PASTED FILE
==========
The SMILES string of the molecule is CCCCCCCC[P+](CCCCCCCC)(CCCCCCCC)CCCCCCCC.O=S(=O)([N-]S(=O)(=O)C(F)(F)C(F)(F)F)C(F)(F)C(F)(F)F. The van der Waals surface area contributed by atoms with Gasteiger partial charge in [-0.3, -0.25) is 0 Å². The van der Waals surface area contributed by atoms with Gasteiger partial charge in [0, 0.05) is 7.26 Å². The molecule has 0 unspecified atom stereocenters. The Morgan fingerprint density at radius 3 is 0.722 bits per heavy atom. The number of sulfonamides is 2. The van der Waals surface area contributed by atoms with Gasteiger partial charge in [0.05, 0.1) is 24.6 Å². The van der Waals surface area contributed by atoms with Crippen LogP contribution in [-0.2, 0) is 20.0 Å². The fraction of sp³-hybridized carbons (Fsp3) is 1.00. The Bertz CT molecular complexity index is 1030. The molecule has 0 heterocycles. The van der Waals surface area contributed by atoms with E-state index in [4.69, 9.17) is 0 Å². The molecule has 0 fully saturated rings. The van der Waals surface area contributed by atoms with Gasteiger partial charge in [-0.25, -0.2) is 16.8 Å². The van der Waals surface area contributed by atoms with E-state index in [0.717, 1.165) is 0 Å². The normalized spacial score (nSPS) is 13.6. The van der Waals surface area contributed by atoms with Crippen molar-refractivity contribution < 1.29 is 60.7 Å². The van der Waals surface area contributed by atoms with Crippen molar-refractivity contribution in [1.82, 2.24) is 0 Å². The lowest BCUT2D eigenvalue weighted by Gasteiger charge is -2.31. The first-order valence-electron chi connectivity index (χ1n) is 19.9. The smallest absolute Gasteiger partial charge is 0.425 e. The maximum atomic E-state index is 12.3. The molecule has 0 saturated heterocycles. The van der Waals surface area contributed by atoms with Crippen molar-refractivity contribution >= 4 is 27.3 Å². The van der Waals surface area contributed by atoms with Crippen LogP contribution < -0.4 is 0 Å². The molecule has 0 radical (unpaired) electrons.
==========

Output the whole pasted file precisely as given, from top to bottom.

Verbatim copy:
The SMILES string of the molecule is CCCCCCCC[P+](CCCCCCCC)(CCCCCCCC)CCCCCCCC.O=S(=O)([N-]S(=O)(=O)C(F)(F)C(F)(F)F)C(F)(F)C(F)(F)F. The van der Waals surface area contributed by atoms with Gasteiger partial charge in [-0.3, -0.25) is 0 Å². The van der Waals surface area contributed by atoms with Gasteiger partial charge in [0, 0.05) is 7.26 Å². The molecule has 0 unspecified atom stereocenters. The Morgan fingerprint density at radius 3 is 0.722 bits per heavy atom. The number of sulfonamides is 2. The van der Waals surface area contributed by atoms with Gasteiger partial charge in [0.05, 0.1) is 24.6 Å². The van der Waals surface area contributed by atoms with Crippen LogP contribution in [-0.2, 0) is 20.0 Å². The fraction of sp³-hybridized carbons (Fsp3) is 1.00. The Bertz CT molecular complexity index is 1030. The molecule has 0 heterocycles. The van der Waals surface area contributed by atoms with E-state index in [4.69, 9.17) is 0 Å². The molecule has 0 fully saturated rings. The van der Waals surface area contributed by atoms with Gasteiger partial charge in [-0.25, -0.2) is 16.8 Å². The van der Waals surface area contributed by atoms with E-state index in [0.717, 1.165) is 0 Å². The normalized spacial score (nSPS) is 13.6. The van der Waals surface area contributed by atoms with Crippen molar-refractivity contribution < 1.29 is 60.7 Å². The van der Waals surface area contributed by atoms with Crippen molar-refractivity contribution in [1.82, 2.24) is 0 Å². The lowest BCUT2D eigenvalue weighted by Gasteiger charge is -2.31. The first-order valence-electron chi connectivity index (χ1n) is 19.9. The smallest absolute Gasteiger partial charge is 0.425 e. The maximum atomic E-state index is 12.3. The molecule has 0 saturated heterocycles. The van der Waals surface area contributed by atoms with Crippen molar-refractivity contribution >= 4 is 27.3 Å². The van der Waals surface area contributed by atoms with Crippen LogP contribution < -0.4 is 0 Å². The molecule has 0 radical (unpaired) electrons.